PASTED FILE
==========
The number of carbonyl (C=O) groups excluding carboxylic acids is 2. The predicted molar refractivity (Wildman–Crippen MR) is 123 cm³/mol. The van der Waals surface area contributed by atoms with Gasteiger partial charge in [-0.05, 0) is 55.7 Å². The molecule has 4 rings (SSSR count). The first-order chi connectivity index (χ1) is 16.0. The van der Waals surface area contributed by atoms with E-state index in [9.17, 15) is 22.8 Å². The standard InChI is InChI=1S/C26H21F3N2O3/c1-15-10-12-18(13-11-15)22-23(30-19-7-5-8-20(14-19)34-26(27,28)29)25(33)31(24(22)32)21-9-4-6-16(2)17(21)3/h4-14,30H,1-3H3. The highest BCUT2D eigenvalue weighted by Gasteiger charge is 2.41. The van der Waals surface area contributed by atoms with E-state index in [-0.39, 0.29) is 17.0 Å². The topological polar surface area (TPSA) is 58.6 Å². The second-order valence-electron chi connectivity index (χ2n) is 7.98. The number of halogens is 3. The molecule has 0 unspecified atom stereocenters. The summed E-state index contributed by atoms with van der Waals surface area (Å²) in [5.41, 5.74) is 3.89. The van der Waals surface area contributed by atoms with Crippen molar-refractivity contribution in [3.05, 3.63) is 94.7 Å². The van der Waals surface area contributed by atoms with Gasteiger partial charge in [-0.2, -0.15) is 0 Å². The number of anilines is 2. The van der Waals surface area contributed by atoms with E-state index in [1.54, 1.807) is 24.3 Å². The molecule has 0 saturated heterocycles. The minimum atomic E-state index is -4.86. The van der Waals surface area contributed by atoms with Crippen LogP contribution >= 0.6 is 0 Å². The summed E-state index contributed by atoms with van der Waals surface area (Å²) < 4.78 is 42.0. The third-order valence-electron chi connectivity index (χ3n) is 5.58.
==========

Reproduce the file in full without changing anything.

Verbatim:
The number of carbonyl (C=O) groups excluding carboxylic acids is 2. The predicted molar refractivity (Wildman–Crippen MR) is 123 cm³/mol. The van der Waals surface area contributed by atoms with Gasteiger partial charge in [-0.05, 0) is 55.7 Å². The molecule has 4 rings (SSSR count). The first-order chi connectivity index (χ1) is 16.0. The van der Waals surface area contributed by atoms with E-state index in [9.17, 15) is 22.8 Å². The standard InChI is InChI=1S/C26H21F3N2O3/c1-15-10-12-18(13-11-15)22-23(30-19-7-5-8-20(14-19)34-26(27,28)29)25(33)31(24(22)32)21-9-4-6-16(2)17(21)3/h4-14,30H,1-3H3. The highest BCUT2D eigenvalue weighted by Gasteiger charge is 2.41. The van der Waals surface area contributed by atoms with E-state index in [-0.39, 0.29) is 17.0 Å². The topological polar surface area (TPSA) is 58.6 Å². The second-order valence-electron chi connectivity index (χ2n) is 7.98. The number of halogens is 3. The molecule has 0 unspecified atom stereocenters. The summed E-state index contributed by atoms with van der Waals surface area (Å²) in [5.41, 5.74) is 3.89. The van der Waals surface area contributed by atoms with Crippen molar-refractivity contribution in [3.05, 3.63) is 94.7 Å². The van der Waals surface area contributed by atoms with Gasteiger partial charge in [-0.2, -0.15) is 0 Å². The number of anilines is 2. The van der Waals surface area contributed by atoms with E-state index in [1.54, 1.807) is 24.3 Å². The molecule has 0 saturated heterocycles. The minimum atomic E-state index is -4.86. The van der Waals surface area contributed by atoms with Crippen LogP contribution >= 0.6 is 0 Å². The summed E-state index contributed by atoms with van der Waals surface area (Å²) < 4.78 is 42.0. The third-order valence-electron chi connectivity index (χ3n) is 5.58.